Letter of Nasrin Sotoudeh on Revolutionary Court’s judgments issued for her
Fellow Iranians and Human Rights Activists:
With greetings on the occasion of the New Year, and with compliments for the support I received that was beyond my expectation, I would like to hereby comment on the judgments issued by the Revolutionary Court against me. I would also like to use this opportunity to declare that all judgments of the Revolutionary Court are issued under almost identical circumstances, and to clarify to what extent non-presence of a counsel at public prosecutor’s office, and often at courts, violates the rights of defendants, and to clarify how it would be possible to show to others to such an extent the enormous taboo of covering women’s hair.
I would like to remind that my actions were only performing my tasks; meanwhile, I should comment as the following regarding the verdicts issued:
As per the judgment in absentia issued in the year ended 20 March 2017, I had been convicted to five years imprisonment for assembly and collusion to disrupt national security, with my sit-in before the Bar Association given as evidence.
After my arrest on 13 June 2018, a new case was started for me with seven charges, resulting in the following convictions and respective verdicts:
Assembly and collusion to disrupt national security, 7.5 years
Membership in LEGAM (a campaign for the gradual elimination of capital punishment), 7.5 years
Promotional activity against the regime, 1.5 years
Stoking corruption and prostitution, 12 years
Appearance in public without wearing religious veil, 74 lashes
Falsification intended to discompose public opinion, 3 years imprisonment plus 74 lashes
Distortion of public order and convenience, 2 years
Verdicts issued against me are 38.5 years plus 138 lashes in aggregate.
As per Article 134 of Islamic Penal Code, when multiple charges exist, the judge shall determine the verdict for each charge separately, and in the enforcement stage, firstly the severest verdict shall be enforced.
In this case, the severest verdict is 12 years imprisonment which shall be enforced first. But the principal question is on the fate of other verdicts. Article 134 further stipulates “… if the severest verdict become reduced, adjusted or unenforceable for a legal reason, the next severest verdict shall be enforced.” Therefore, under such circumstances, the fates of all verdicts should be determined to result in the release of the convict.
In this judgment, the judge has:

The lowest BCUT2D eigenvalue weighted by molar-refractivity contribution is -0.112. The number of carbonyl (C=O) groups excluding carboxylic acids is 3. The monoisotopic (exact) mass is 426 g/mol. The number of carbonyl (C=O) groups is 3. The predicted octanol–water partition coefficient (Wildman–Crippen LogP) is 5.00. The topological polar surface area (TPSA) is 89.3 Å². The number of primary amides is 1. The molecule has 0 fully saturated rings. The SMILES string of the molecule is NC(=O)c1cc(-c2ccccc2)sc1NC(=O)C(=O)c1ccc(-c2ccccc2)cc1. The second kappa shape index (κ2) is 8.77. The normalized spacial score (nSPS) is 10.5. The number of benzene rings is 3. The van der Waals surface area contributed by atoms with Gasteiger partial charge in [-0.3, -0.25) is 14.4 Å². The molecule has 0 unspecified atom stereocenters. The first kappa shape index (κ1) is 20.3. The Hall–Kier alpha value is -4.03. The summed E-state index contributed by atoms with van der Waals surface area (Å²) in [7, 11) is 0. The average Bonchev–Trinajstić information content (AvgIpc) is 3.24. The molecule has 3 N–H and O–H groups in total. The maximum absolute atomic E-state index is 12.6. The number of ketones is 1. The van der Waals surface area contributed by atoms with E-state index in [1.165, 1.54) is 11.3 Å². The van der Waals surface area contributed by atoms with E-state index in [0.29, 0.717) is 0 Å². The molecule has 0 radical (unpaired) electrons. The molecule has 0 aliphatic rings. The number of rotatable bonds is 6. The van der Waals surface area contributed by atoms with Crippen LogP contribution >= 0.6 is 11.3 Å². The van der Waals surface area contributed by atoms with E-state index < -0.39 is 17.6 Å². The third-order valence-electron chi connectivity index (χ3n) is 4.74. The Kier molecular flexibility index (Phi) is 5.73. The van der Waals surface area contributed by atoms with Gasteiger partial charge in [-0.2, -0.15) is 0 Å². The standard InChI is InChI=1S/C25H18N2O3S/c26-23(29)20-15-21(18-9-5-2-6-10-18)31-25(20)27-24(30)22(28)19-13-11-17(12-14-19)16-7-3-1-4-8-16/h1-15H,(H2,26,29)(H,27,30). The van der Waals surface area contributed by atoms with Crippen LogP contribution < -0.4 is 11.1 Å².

Firstly, regarded as a manifestation of corruption and prostitution my attorneyship in cases related to the Girls of Enghelab Avenue as well as my putting a bunch of flowers on the podium in Enghelab Avenue;
Secondly, used obscene literature in reference to the Girls of Enghelab Avenue, which is in itself subject to criminal prosecution; and
Thirdly, held the hearings without presence of the defendant and counsel, expressly prohibiting the counsel from presence in the public prosecutor’s office stage of the hearings, which is stipulated in the indictment.
In this case, like in many other cases, fair judgment fundamentals are disregarded, and accordingly I am not inclined to take part in this unfair game in any way. Let the Revolutionary Court judges play solo. Meanwhile, the important thing is that the majority, almost all, verdicts of Revolutionary Court are issued with violation of fair judgment fundamentals.
I use this opportunity to remind this trend is so extensive and systematic that [in analyzing it] many convicts are neglected. A large number of political and civil activists and believers in other opinions and religions all face the dangers of unfair judgment where the presence of a counsel is not allowed, and the court does not require reasons and evidence from security authorities and does not give the defendant sufficient time to defend.
This is the scene of the courts which issue decades-long verdicts for individuals who have undergone, and are undergoing, years of their imprisonment under difficult circumstances.
Soon the sun of justice shall shine on our land too, and we practice patience and peace for that day to come, so that we may fulfill our aim in this way.